As used herein, “fabric treatment composition” means a composition that comprises one or more fabric care materials, or one or more perfume materials, or combinations thereof. Suitable forms of treatment compositions include, but are not limited to, fluidic substances, such as liquids or gases, and solid compounds, such particles or powders.
As used herein, the terms “treatment composition”, “fabric treatment composition” and “benefit composition” are synonymous.
As used herein, the articles “a” and “an”, when used in a claim, are understood to mean one or more of the material that is claimed or described.
Unless otherwise noted, all component or composition levels are in reference to the active level of that component or composition, and are exclusive of impurities, for example, residual solvents or by-products, which may be present in commercially available sources.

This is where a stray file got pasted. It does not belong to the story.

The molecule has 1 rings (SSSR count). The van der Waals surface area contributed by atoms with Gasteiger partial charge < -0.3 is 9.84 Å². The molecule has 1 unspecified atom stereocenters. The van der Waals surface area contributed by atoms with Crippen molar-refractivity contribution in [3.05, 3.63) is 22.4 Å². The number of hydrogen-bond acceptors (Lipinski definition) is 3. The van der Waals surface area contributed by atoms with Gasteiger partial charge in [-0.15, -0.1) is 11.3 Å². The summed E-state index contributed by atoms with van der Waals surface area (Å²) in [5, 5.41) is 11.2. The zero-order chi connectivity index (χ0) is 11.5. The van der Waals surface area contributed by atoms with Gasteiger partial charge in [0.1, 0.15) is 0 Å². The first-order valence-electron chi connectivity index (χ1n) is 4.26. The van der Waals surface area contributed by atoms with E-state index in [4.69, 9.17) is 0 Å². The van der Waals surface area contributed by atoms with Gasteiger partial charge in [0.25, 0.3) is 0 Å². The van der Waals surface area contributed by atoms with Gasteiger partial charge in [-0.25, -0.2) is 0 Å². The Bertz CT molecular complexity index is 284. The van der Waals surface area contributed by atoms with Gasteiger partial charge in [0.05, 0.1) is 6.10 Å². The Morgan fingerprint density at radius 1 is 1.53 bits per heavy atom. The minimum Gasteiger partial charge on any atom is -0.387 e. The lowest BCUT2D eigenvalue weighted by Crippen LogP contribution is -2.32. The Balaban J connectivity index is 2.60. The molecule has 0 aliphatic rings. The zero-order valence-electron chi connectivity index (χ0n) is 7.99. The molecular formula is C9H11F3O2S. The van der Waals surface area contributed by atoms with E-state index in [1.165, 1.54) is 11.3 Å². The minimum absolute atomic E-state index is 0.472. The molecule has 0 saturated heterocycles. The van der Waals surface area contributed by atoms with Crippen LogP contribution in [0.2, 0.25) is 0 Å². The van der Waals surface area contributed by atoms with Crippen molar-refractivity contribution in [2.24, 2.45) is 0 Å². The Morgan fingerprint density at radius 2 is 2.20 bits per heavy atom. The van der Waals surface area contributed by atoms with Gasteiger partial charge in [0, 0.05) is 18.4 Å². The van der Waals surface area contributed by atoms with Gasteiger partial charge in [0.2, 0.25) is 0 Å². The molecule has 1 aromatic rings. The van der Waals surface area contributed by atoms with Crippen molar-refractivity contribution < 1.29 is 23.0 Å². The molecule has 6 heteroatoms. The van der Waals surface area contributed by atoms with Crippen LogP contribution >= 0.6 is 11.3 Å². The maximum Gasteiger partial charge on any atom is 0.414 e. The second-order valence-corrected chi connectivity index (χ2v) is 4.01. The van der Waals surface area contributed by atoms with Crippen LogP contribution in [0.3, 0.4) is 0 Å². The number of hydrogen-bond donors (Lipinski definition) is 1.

Unless otherwise indicated, all percentages and ratios are calculated based on weight of the total composition.
Treating System and Delivery Method
In one aspect of Applicants' invention, a fabric treatment composition that is applied by processes including, but not limited to, spraying, to a fabric article, wherein the treatment composition comprises one or more polyol-based fabric care materials.
In another aspect of Applicants' invention, the treatment composition that is applied by processes including, but not limited to, spraying, to a fabric article can be a composition comprising a polyol-based fabric care material, a dispersing medium, and optionally, one or more adjunct materials, such as fabric care materials or other adjuncts.
In a further aspect of Applicants' invention, the treatment composition is applied to a fabric article by a treating system that is configured to deliver, such as spraying, or otherwise release the treatment composition into a receiving volume, which could be the drum (or other chamber) of a clothes drying appliance, within which a fabric article is treated.